From: The Siberian Times
Mummified potentate and wife were found in burial mound 42 metres in diameter, and they went to the next life alongside 9 geldings, saddled and harnessed.
New technology has been used to obtain the secrets of two ancient mummy's excavated from their graves in the Altai Mountains in 1949.
The pair are seen as a local chieftain from the Pazyryk culture and his wife or concubine who was incarcerated alongside him, evidently with cannabis burning in the burial chamber.
Their remains - preserved because they were encased in ice for thousands of millennia in the valley of the River Bolshoy Ulagan - are held in the Hermitage Museum in St Petersburg.
Now the body of the curly-haired male, between 55 and 60 when he died, and the woman, some ten years younger, have been scanned to create tomograph images using a Siemens SOMATOM Emotion in 16 separate modes.
Multi-disciplinary analysis will be undertaken including radiologists, biological anthropologists, archaeologists and other scientists, with the results announced later.
This scan is the first of its kind for the world famous Hermitage. The aim is to establish the cause of death, and reconstruct the appearance of the ancient pair, and to study the techniques of mummification in more detail.
Most of the treasures of the grave were robbed in prehistoric times, but famously two carpets remained - which are the oldest in the world. They contain remarkable images - shown in these striking pictures - of life in the Pazyryk era in Siberia.
Inside the vast mound was a wooden burial chamber covered with logs. In the larch sarcophagus lay the two bodies, on which are intriguing tattoos.
Soviet archeologist Sergey Rudenko - who led the excavation - wrote after his discovery: 'Both the man and woman were of Caucasoid type.
'Their hair was soft, the man's a little curly and dark. The woman's dark brown. Their faces were long and narrow, the man had a sharply protruding aquiline nose.
'The man's head, except for the back, was shaved. The woman's head was also shaved, except that on top was a pigtail.
'Both bodies were mummified, using the same method. The skulls were trepanned and the brain was removed. Through a slice in the abdomen, from the ribs to the groin, the intestines were removed.
'In addition, through special sections of the chest, back, arms and legs were removed all the muscles of the body, so that remaining was only the skeleton and skin.'
The burial ritual then involved restoring the shape of the human form by stuffing the remains with horsehair. The cuts in the skin were also sewn with horsehair.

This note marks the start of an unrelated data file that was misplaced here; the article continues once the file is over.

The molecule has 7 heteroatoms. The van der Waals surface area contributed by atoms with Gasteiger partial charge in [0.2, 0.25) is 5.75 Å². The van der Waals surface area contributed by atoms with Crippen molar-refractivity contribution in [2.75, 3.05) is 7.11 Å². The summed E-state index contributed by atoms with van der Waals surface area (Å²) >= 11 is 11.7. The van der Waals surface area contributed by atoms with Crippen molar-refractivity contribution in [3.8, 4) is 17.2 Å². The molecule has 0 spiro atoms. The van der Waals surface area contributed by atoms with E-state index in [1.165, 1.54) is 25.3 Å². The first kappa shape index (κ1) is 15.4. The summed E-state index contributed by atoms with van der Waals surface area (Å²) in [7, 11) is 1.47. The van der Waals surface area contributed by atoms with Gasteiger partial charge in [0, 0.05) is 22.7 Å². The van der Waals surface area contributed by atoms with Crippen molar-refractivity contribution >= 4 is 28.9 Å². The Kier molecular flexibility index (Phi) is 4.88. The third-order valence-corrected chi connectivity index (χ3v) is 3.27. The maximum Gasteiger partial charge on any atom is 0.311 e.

Archeologists found traces of an incense burner, sheep and goat skins, and shards of pots.
Guarding the burial chamber were nine horses - all geldings - with saddles and complete harnesses, decorated with wooden figurines of griffins, a lion or tiger, a saiga antelope, deer and felt.
Undisturbed lay two precious carpets, the most ancient ever found. One was made of felt - some 4.5 by 6.5 metres in size, probably originally a wall hanging.
It was decorated with multi-colour applique including sewn figures more than 1 metre in height, carved from fine coloured felt. The central scene shows a rider approach a throne on which is seated a goddess with a flowering branch in her hand.
The other is the world earliest pile-woven carpet, some 183 by 200 centimetres in size. It is seen as having Iranian influence. Radiocarbon testing indicates it was woven in the 5th century BC.
Another precious find was a disassembled wooden chariot with large wheels, presumably used in the funeral rite.
The tattoos - with the images shown here - depict on the man's left shoulder a feline predator, probably a tiger, and on the right shoulder - a horse. On the forearm of the right hand is an Asiatic wild ass or horse and some predator with a striped tail. These figures cannot be seen in full because of the skin folds.
On his hands are images of birds, including a grouse of capercaillie. On the man's legs, below the knee, are tattooed groups of ungulates.
The images depict only real animals, seen as unusual for Pazyryk remains, when often fantastical creatures have been found in tattoos.
The woman has no tattoos on her shoulders, but many on her forearms. On her left arm is a predatory bird, killing a deer or moose. On her hand is a cock: she, too, only had real animals depicted on her skin.
On her left forearm is a complicated - and unusual for this culture - scene with two tigers and a snow leopard attacking deer and moose. Some experts believe the images indicate a Chinese influence.